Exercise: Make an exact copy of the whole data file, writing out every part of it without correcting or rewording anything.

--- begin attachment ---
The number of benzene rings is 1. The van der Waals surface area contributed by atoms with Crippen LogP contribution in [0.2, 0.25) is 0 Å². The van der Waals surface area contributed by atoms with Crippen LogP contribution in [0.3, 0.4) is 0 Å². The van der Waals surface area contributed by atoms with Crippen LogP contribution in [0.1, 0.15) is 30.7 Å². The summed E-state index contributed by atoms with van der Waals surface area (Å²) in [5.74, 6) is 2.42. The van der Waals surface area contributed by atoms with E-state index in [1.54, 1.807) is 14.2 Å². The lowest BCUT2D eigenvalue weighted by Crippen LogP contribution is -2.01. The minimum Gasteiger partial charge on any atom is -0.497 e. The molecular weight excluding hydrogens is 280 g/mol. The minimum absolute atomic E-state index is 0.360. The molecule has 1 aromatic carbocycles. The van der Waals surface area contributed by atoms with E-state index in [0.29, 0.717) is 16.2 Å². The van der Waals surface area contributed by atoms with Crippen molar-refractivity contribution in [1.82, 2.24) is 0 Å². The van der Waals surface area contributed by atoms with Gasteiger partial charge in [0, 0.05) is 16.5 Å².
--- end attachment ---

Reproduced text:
The number of benzene rings is 1. The van der Waals surface area contributed by atoms with Crippen LogP contribution in [0.2, 0.25) is 0 Å². The van der Waals surface area contributed by atoms with Crippen LogP contribution in [0.3, 0.4) is 0 Å². The van der Waals surface area contributed by atoms with Crippen LogP contribution in [0.1, 0.15) is 30.7 Å². The summed E-state index contributed by atoms with van der Waals surface area (Å²) in [5.74, 6) is 2.42. The van der Waals surface area contributed by atoms with E-state index in [1.54, 1.807) is 14.2 Å². The lowest BCUT2D eigenvalue weighted by Crippen LogP contribution is -2.01. The minimum Gasteiger partial charge on any atom is -0.497 e. The molecular weight excluding hydrogens is 280 g/mol. The minimum absolute atomic E-state index is 0.360. The molecule has 1 aromatic carbocycles. The van der Waals surface area contributed by atoms with E-state index in [0.29, 0.717) is 16.2 Å². The van der Waals surface area contributed by atoms with Crippen molar-refractivity contribution in [1.82, 2.24) is 0 Å². The van der Waals surface area contributed by atoms with Gasteiger partial charge in [0, 0.05) is 16.5 Å².